a large, black-and-white diving bird of prey of a family (Pandionidae) having only one species (Pandion haliaetus): it feeds mainly on fish
Origin of ospreyLate Middle English ospray, ultimately ; from Classical Latin ossifraga, osprey, literally , the bone-breaker ; from os, a bone (see ossify) + frangere, to break
- A fish-eating raptor (Pandion haliaetus) found almost worldwide, having plumage that is dark on the back and mostly white below. Also called fish hawk.
- A plume formerly used to trim women's hats.
Origin of ospreyMiddle English osprai, from Anglo-Norman ospreit, from Medieval Latin avis praedae, bird of prey : Latin avis, bird; see awi- in Indo-European roots + Latin praedae, genitive of praeda, booty, prey; see ghend- in Indo-European roots.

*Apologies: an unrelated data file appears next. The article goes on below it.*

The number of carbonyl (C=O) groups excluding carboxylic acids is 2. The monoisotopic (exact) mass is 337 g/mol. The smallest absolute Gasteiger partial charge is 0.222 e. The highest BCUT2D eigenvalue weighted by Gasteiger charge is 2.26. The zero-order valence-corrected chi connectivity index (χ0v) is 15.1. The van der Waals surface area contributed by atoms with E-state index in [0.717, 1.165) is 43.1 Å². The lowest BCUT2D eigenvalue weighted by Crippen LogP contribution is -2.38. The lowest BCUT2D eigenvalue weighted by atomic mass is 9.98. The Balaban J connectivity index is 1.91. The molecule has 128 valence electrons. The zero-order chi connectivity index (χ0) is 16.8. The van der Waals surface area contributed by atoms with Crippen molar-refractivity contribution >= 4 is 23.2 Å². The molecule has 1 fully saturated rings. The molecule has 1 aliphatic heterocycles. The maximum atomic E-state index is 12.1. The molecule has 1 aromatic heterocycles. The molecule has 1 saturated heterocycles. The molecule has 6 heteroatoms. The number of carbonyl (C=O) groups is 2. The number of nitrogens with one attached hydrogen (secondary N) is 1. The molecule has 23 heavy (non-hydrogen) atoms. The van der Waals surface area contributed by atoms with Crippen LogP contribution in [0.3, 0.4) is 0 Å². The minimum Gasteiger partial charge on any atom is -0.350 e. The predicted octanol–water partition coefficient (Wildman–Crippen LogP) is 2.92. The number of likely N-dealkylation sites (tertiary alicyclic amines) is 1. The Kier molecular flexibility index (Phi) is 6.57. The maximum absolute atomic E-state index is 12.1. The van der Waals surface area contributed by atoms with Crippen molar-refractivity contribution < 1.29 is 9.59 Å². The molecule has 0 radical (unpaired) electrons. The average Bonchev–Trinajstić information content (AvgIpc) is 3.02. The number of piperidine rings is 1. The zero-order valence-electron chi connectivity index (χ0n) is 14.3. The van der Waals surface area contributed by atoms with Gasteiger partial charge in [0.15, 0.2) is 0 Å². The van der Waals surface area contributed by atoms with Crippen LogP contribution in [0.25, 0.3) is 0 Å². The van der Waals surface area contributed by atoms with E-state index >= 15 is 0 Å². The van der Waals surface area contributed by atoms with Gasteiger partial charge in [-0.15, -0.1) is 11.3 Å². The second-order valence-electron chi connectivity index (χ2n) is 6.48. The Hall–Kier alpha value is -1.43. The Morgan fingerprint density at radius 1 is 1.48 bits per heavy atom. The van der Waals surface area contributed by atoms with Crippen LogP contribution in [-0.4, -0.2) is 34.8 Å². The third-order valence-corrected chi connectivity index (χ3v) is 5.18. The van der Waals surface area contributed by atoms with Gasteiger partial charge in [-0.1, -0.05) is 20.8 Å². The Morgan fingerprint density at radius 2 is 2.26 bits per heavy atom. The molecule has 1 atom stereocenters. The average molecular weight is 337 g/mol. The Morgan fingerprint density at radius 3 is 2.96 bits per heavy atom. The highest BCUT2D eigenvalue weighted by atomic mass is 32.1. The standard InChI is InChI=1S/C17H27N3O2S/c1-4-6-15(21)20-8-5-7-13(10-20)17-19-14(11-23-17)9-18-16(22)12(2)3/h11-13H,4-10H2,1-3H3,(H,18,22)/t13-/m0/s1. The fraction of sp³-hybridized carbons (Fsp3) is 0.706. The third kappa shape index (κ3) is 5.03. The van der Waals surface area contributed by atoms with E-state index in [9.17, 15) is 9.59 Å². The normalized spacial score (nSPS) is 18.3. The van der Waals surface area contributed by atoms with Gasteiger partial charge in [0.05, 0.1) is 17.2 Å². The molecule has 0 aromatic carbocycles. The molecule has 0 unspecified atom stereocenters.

- A bird of prey (Pandion haliaetus) that feeds on fish and has white underparts and long, narrow wings each ending in four finger-like extensions.
- 1594, I will provide thee of a princely osprey. — Peele, Battle of Alcazar
- c. 1612-13: But (oh Jove!) your actions, / Soon as they move, as ospreys do the fish, / Subdue before they touch. — Shakespeare, Fletcher, Two Noble Kinsmen
- aigrette (ornamental feather)